The Veterans Memorial Library was dedicated on Saturday afternoon, February 17, 1923. At the close of the Veteran's Association meeting at 3 o'clock, some 60 G.A.R. members and 40 members of the W.R.C. marched to the library grounds where a fitting flag-raising ceremony took place. Mrs. Lou Hendrix, Ladies Improvement Club president and mistress of ceremonies, introduced the architects and the contractor, then presented the speaker, Judge C. B. Parkhill of Tampa. Dr. Gregory, Colvin Parker, Rev. L. M. Parker, and Mayor S. W. Porter also spoke that day, and an additional $450 was raised to be applied on the remaining debt of $800.
From the day of dedication until 1968, the Veterans Memorial Library was continuously maintained and operated by the Woman's Club (changed from Ladies Improvement Club in 1941). In 1968, the Veterans Memorial Library became part of the Osceola County Library System.
In 1972-74, the County moved the library holdings to a former bank building at the corner of New York Ave. and 10th St. The Veterans Memorial Library at 1012 Massachusetts had served as the city's library for over 50 years.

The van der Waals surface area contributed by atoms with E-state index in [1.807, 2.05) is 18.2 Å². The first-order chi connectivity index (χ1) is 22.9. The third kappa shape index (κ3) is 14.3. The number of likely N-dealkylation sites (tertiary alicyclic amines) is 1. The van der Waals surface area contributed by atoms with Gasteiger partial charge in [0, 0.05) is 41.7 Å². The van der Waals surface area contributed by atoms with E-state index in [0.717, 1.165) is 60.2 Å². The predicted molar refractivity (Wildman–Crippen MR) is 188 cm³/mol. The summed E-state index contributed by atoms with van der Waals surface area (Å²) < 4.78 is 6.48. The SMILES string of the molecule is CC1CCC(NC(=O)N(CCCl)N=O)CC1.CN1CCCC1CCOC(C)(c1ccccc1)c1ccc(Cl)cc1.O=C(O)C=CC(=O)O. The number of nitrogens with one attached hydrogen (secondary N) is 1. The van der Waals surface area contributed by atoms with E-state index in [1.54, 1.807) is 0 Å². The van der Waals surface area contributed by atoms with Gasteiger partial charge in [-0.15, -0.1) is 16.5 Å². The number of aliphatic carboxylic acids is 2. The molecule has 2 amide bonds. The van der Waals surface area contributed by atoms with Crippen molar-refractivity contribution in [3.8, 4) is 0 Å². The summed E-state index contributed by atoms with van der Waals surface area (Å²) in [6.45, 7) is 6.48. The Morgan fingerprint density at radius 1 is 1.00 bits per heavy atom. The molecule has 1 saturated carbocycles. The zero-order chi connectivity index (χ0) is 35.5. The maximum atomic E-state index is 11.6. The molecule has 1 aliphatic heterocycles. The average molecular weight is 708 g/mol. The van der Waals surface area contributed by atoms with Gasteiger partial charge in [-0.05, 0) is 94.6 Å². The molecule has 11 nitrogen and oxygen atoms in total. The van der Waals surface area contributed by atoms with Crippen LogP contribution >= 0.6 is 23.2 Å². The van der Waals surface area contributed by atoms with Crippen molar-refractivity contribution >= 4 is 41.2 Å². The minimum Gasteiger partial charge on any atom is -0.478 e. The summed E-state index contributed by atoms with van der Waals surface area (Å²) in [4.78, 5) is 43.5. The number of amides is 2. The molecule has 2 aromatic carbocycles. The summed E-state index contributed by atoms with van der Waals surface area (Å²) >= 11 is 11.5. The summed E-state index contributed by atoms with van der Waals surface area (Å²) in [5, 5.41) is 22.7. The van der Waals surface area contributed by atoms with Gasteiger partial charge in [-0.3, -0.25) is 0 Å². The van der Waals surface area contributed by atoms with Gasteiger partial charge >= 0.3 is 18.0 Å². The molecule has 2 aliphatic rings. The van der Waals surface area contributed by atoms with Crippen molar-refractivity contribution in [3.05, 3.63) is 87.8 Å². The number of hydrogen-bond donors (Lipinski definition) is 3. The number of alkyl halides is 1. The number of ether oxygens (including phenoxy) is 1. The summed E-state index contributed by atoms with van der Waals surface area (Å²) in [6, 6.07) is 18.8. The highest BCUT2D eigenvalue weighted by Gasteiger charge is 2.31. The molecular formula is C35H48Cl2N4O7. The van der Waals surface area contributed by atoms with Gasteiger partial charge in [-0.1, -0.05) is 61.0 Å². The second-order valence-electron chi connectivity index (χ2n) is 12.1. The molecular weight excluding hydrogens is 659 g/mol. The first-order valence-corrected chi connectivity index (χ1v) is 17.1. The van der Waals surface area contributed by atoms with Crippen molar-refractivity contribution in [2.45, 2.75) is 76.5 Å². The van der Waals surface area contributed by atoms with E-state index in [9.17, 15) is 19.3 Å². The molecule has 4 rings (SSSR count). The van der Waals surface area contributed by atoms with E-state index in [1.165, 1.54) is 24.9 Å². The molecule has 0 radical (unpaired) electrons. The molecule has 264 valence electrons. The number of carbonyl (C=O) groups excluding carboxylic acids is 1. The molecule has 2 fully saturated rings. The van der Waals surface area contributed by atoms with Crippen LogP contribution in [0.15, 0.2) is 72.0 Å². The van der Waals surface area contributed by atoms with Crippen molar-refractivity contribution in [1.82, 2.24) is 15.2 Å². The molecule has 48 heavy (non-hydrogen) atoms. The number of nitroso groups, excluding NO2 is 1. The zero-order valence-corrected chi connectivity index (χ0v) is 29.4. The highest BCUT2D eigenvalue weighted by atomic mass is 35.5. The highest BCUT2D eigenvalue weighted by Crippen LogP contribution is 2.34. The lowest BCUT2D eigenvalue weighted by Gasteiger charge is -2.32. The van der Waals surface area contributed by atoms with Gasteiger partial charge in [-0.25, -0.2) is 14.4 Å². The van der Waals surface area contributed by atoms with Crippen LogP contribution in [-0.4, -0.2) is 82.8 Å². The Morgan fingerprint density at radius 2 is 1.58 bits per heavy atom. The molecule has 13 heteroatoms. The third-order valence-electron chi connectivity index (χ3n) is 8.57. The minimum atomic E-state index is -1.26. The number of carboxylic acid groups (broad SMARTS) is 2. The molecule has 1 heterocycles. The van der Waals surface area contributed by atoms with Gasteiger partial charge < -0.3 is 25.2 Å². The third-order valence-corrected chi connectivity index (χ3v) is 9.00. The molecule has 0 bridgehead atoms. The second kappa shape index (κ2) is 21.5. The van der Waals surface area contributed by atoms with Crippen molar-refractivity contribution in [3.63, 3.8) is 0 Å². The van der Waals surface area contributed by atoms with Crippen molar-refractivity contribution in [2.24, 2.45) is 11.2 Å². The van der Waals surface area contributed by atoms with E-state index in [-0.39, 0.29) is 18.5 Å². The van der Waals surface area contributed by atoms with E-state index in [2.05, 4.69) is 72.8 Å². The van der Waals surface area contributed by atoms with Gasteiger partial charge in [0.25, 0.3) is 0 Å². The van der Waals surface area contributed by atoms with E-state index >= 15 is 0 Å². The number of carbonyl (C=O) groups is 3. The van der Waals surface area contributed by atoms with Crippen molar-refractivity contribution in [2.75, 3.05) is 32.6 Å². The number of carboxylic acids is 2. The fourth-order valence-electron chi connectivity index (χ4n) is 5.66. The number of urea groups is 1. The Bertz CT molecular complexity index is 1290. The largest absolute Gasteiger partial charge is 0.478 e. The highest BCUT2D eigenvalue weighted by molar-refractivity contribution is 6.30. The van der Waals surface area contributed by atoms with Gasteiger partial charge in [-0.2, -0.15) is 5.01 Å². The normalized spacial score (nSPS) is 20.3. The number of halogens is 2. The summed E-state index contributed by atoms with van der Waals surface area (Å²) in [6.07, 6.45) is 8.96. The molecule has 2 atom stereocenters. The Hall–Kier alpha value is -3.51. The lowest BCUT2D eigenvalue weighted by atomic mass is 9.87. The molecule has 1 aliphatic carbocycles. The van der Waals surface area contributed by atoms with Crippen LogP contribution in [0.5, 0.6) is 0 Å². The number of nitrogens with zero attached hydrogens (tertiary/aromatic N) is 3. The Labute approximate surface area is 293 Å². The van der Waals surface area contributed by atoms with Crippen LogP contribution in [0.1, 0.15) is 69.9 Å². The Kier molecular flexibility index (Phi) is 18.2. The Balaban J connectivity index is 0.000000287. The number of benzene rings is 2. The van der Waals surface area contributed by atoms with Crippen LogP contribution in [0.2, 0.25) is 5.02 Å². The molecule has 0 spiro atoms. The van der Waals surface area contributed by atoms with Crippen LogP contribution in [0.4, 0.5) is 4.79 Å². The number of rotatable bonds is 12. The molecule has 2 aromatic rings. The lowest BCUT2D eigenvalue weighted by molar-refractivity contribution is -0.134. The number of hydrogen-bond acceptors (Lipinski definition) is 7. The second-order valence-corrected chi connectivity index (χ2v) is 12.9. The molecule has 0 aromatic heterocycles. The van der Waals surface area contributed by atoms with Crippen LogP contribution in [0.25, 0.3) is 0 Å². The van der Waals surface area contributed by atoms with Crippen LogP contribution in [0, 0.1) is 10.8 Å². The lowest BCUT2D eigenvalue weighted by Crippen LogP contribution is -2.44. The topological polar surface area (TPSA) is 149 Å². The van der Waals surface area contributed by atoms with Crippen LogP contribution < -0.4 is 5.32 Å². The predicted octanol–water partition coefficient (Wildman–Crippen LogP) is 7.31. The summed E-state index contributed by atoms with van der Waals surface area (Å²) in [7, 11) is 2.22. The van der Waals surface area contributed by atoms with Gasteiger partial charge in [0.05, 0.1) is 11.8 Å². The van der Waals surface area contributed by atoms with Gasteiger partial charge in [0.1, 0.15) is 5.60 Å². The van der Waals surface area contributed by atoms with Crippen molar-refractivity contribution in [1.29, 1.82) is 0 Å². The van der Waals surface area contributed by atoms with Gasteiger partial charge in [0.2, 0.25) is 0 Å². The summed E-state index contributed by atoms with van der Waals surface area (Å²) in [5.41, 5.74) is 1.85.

From 1974 until 2000, the Veterans Memorial Library building was rented as a re-sale shop to benefit the Red Cross and also to other groups and individuals from time to time.
The Veterans Memorial Library was purchased by the City of St. Cloud in 2001. Through cooperative efforts by the City and the Woman's Club, plans were developed for its future use as a museum to house historic records and artifacts of the Woman's Club, veterans organizations and other civic organizations, and individuals who have contributed to the development of St. Cloud. The grand opening of the St. Cloud Heritage Museum, housed in the Veterans Memorial Library, will be held on February 19, 2005.
The St. Cloud Heritage Museum will be housed in this historic building, but the name of this building shall always be "Veterans Memorial Library."
Copyright 2005: Woman's Club of St. Cloud and photos only by Jean Witherington
Donated to the FLGenWeb website of the USGenWeb project and the Genealogy Club of Osceola County for posting on their website